Take the 2-minute tour ×
Stack Overflow is a question and answer site for professional and enthusiast programmers. It's 100% free, no registration required.

I'm developing a web application using ASP.NET and SQL Server 2008. I have about 1,000,000 articles in my DB and I've activated Full-Text-Search.

Now, I want to search in articles and I need 3 functionality for the search textbox:

  1. Autocomplete: when user types a word (Wor) I want to show him (World, Word, ...).
  2. Term Suggestion: When user type a word (World) I want to show him the next terms (World War I, World War II, ...).
  3. Spell Check: when user types a wrong word, I want to correct it.

The first scenario could be easily implemented as below:

SELECT TOP 10 * 
FROM sys.dm_fts_index_keywords(db_id('MyDB'), object_id('Articles'))
WHERE display_term LIKE 'Wor%'
ORDER BY document_count DESC

I don't know how to implement the second scenario. IMO I should create a table (FirstWord, SecendWord, Frequency) to store term sequences and their frequencies (extract them from article contents) and search over the first word order by frequency.

For the third scenario: I've read about spell check algorithms (ASpell,NSpell,...), I want to know that is there any SQL Server + .NET implementation for them?

Is there any solution to meet my needs? I prefer to implement all of them as SP in in SQL Server.

Update: Here is the content of a record which I should search:

Hitler and Mussolini lent much military and financial support to the Nationalist insurrection led by general Francisco Franco in Spain. The Soviet Union supported the existing government, the Spanish Republic, which showed leftist tendencies. Furthemore, over 30,000 foreign volunteers, known as the International Brigades fought against Franco. Both Germany and the USSR used this proxy war as an opportunity to test improved weapons and tactics. The deliberate Bombing of Guernica by the German Condor Legion in April 1937 contributed to widespread concerns that the next major war would include extensive terror bombing attacks on civilians.[30][31] While there were some minor pockets of resistance, the Nationalist front declared victory on 1 April 1939.[32] It should be noted that five months later, Germany attacked Poland, initiating World War II.

share|improve this question
    
reference sql wildcards here > w3schools.com/sql/sql_wildcards.asp –  zey Apr 27 '13 at 11:37

5 Answers 5

up vote 3 down vote accepted
+25

I would recommend using a search engine like (Lucene) SOLR for this. It is tailor made for doing just what you ask for. Now SOLR does require Java (usually with Tomcat) to run, but if you can accept that, using Solr.Net is a wonderful experience.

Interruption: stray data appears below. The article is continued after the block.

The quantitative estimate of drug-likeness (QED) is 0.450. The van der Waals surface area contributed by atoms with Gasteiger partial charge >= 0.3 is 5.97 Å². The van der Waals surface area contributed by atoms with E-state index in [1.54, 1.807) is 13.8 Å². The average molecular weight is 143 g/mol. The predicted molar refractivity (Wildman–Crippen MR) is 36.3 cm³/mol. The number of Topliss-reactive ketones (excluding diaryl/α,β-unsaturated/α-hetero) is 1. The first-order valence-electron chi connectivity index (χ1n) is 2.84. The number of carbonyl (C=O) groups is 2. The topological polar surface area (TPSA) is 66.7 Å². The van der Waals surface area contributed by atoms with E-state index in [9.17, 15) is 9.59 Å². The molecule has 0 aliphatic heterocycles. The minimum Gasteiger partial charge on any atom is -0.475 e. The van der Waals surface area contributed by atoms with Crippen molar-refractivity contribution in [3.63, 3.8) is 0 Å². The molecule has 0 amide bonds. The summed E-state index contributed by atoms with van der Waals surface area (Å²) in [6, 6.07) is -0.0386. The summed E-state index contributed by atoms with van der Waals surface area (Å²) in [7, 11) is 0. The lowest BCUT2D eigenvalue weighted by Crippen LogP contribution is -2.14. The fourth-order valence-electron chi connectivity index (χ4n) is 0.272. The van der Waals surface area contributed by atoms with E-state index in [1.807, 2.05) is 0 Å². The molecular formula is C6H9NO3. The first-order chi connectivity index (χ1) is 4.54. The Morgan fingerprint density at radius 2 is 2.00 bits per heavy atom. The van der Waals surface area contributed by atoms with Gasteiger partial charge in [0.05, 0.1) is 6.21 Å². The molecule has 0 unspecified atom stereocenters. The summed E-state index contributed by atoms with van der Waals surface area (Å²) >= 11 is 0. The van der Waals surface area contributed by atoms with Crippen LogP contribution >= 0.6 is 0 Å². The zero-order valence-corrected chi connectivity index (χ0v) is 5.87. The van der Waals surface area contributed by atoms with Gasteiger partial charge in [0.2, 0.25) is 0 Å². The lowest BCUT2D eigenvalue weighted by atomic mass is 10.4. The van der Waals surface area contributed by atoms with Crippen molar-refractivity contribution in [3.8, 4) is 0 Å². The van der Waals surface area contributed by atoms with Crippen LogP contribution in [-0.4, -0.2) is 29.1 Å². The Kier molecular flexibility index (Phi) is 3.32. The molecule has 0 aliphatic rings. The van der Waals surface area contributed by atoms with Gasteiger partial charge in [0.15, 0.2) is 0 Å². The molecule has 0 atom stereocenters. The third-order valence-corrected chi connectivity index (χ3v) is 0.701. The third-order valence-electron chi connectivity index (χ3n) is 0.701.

share|improve this answer
    
Thanks, do they support the mentioned scenarios? I'm looking for a solution to cover all 3 scenarios. Do they extract the terms from content? I want to extract 'World War' from the content above. I've seen some SAAS like OpenCalais and AlchemyApi which extracts keywords, tags, subjects,... from content. Here I need the known terms. –  Amir Pournasserian May 2 '13 at 8:55
    
All three are covered and a lot more you have not asked for. Imagine a future requirement to support chinese. No problem. Solr itself uses a xml over http (hence the tomcat webserver) and its schema is defined in an xml-file. With Solr.Net you get a nice .NET api for building indexes and searching indexes. I have done three succesful projects using solr now and it is just brilliant. I highly recommend it. –  Michael Viktor Starberg May 2 '13 at 11:27
    
Ranking and boosting is something you probably want as well. I think you would want facets too. –  Michael Viktor Starberg May 2 '13 at 11:29

There are several hamming distance implementations in .net that you could rig into your app to do scenario 3.

Scenario 2 sounds like a lot of manual work on your part. Contextual metadata is a beast. Easiest backend is using a table to keep track of things, but populating the data is another story altogether.

share|improve this answer

Your query will work for second scenario as well. For the 3rd one, you may use your letters one by one having wild characters between them so your where statement may look like this:

WHERE display_term LIKE 'W_o_r%'
share|improve this answer
    
The answer could be "Woodrow" or "Woodridge" (which is wrong). :) –  Amir Pournasserian May 2 '13 at 8:59

Only for second query, you can use same with one change

SELECT TOP 10 * 
FROM sys.dm_fts_index_keywords(db_id('MyDB'), object_id('Articles'))
WHERE display_term LIKE 'Wor %'
ORDER BY document_count DESC

just put an space bar after your word and the % sign.

share|improve this answer
    
Thanks, but when the user types "Wor" the acceptable result is "World War". –  Amir Pournasserian Apr 30 '13 at 18:00

You could look into AmisaDB which we use. Covers all the 3 scenarios you mention using simple inbuilt sql functions.

share|improve this answer

Your Answer

 
discard

By posting your answer, you agree to the privacy policy and terms of service.

Not the answer you're looking for? Browse other questions tagged or ask your own question.